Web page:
Teaching Strategies in Early Childhood Education and Pre-K

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Young children are unique creatures who love nothing more than to experience everything from tactile, hands-on items to feeling the wind in their faces as they jump off a wall. They are all about hiding under blankets to see what happens if they walk through the house like a ghost or playing safari and taking pictures with their imaginary camera.

Pre-K teaching strategies include playtime and helping

Play is so vital to the growth and development of children that early childhood education must be geared around structured play and providing the necessary elements of exploration as part of necessary pre-K teaching strategies within the school system.

Education of parents is also very important. It is not uncommon for parents to get frustrated by the constant attitude of play and they ask their children kindly to “grow up.” Until they are seven years old, playtime is how children learn. If they are not having fun, they are not learning or retaining necessary information for their early childhood education.

One aspect of the pre-K teaching strategies that teachers should consider more fully is the fact that children can also find meaningful work within the play structure of early childhood education.

A world of “work” for preschoolers

Providing a nurturing atmosphere in which children can flourish includes allowing them to enter the world of “real work” such as picking up toys, feeding pets and doing simple meal preparation tasks with family supervision. If they are watching adults and siblings work diligently, children will eagerly engage in work as well. Helping activities are a crucial part of early childhood education.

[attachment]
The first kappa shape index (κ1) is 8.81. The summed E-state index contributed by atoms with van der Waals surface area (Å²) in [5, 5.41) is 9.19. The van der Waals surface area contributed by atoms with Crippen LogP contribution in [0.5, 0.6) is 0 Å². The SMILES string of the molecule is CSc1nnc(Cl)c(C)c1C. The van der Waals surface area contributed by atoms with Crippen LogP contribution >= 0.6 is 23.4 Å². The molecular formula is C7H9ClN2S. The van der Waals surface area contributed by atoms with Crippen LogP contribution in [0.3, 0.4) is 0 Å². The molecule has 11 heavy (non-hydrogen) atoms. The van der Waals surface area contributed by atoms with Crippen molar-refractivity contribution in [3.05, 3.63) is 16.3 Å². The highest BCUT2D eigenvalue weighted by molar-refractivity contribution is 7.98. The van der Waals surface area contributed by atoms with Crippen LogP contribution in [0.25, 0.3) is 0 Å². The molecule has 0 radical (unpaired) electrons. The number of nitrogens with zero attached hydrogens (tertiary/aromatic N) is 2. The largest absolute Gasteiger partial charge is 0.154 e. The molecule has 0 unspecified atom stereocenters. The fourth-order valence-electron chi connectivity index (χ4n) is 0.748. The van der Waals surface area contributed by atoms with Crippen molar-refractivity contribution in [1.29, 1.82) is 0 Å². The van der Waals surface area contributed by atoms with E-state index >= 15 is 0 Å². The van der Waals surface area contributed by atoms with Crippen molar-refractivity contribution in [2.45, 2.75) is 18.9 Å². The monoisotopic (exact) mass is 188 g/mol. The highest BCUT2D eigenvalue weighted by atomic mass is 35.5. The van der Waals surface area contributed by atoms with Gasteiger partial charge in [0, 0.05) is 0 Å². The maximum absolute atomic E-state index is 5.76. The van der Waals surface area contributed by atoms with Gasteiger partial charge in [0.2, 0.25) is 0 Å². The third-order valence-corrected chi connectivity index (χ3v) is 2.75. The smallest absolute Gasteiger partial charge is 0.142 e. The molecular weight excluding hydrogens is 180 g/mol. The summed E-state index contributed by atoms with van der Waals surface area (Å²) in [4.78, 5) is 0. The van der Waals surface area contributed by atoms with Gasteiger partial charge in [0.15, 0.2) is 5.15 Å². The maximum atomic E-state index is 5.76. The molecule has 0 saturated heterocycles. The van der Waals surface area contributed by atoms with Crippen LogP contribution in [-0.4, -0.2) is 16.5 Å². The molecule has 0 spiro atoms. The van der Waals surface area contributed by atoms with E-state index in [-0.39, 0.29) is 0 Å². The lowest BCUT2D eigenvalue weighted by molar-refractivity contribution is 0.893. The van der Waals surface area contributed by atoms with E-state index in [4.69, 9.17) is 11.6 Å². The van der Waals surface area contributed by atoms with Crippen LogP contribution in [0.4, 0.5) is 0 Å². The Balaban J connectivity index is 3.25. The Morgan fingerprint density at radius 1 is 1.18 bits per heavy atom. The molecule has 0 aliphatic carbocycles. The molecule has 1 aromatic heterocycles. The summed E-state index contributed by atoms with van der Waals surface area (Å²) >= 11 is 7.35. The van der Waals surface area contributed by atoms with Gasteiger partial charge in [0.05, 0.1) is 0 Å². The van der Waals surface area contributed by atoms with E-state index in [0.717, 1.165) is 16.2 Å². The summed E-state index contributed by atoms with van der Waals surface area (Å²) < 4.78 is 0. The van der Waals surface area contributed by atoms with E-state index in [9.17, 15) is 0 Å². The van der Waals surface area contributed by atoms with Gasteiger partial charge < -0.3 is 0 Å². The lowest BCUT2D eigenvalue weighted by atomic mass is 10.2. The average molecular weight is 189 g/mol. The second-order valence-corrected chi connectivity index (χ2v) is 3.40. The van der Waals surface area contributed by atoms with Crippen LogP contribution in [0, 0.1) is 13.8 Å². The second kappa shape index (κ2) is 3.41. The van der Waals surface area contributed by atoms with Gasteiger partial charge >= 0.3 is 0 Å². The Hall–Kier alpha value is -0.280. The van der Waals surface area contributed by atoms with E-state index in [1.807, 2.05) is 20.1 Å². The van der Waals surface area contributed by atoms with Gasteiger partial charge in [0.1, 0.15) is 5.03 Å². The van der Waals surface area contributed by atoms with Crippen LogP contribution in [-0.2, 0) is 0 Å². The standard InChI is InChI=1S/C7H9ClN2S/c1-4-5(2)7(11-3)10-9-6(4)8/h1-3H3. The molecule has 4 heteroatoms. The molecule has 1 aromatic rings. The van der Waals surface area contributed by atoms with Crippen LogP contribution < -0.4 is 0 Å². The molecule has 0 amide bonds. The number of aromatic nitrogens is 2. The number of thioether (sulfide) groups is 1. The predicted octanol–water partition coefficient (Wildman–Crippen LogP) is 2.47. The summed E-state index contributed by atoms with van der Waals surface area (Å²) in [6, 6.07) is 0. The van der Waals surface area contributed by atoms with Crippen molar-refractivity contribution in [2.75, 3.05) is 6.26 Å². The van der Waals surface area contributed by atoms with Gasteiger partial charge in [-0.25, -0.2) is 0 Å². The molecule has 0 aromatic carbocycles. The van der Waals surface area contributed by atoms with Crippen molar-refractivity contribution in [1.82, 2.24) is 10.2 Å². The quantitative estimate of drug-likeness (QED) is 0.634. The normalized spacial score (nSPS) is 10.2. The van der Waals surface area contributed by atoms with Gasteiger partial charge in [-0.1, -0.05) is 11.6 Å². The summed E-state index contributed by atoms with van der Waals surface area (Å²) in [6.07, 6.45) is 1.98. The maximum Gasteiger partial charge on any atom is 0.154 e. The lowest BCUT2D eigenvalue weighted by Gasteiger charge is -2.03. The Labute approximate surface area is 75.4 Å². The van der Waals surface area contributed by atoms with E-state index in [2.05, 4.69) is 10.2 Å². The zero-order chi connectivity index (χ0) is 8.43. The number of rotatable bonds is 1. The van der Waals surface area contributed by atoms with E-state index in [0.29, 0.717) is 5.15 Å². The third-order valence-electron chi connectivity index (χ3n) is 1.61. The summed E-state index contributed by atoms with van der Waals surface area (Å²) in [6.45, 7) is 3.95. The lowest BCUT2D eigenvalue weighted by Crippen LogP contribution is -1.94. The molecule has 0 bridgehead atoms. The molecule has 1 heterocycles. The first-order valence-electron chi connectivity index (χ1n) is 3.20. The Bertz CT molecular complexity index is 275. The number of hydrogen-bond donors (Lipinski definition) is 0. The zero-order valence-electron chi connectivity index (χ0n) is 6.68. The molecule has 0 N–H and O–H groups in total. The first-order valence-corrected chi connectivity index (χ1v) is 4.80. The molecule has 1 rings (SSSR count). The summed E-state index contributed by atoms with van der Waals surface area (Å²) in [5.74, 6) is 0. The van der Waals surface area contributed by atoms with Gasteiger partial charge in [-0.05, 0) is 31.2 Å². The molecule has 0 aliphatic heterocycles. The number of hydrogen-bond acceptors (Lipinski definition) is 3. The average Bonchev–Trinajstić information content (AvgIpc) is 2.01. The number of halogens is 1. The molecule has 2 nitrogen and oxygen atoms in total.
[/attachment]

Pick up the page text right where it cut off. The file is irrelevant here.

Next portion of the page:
Limiting children from these “work” activities can hinder their developmental progress. Allowing them to explore the satisfaction of accomplishing goals and assisting in the projects that keep a household running smoothly gives them more opportunities to feel the value of their participation and also teaches them how to have a good work ethic. This is invaluable growth and learning time.

Helping activities that help young children develop skills

The following are tasks that children, with appropriate supervision, can accomplish in the home:

Food preparation

Even young children recognize the value of food. They enjoy watching it be prepared and even though they may be too young to prepare it themselves, there are certain tasks a child can claim responsibility for in helping with a meal. Helping shop for food that will be prepared, putting things in the cart, or being allowed to choose a side dish to helps children understand healthy choices as well as where food comes from and how it grows.

Housekeeping

From the time a child learns to walk, they are capable of helping to pick up their toys and put them away. In addition, children as young as two can help set the table with napkins and silverware or clear their spot after a meal. During laundry time, and children are excited to run from room to room putting away clean clothes. Dusting is a fun way to swoosh a rag on furniture. There are many ways to keep children occupied and learning while adults finish housework.

Gardening

Giving a child seeds and helping them plant and care for their own garden is a way to instill wonder and excitement about nature and the science of the world.

Caring for pets

A child learns responsibility and empathy when caring for classroom or household pets. Keeping them watered, fed and walked allows children to take pride in their work.

Helping with younger kids

If a child is no longer the youngest in the family, they can learn how to help their parents with siblings by fetching needed items like diapers, bottles, and rags to clean up a mess. Learning to share and play games that appeal to the younger child also build good character.

Supervising young children during structured play

Appropriate supervision for younger children in preparation for early childhood education is necessary for these pre-K teaching strategies to work.

  • Set appropriate goals
  • Make sure the activities are safe
  • Be sure the child has valuable work, not just busy work
  • Be patient even when a task is taking longer with a “helper”

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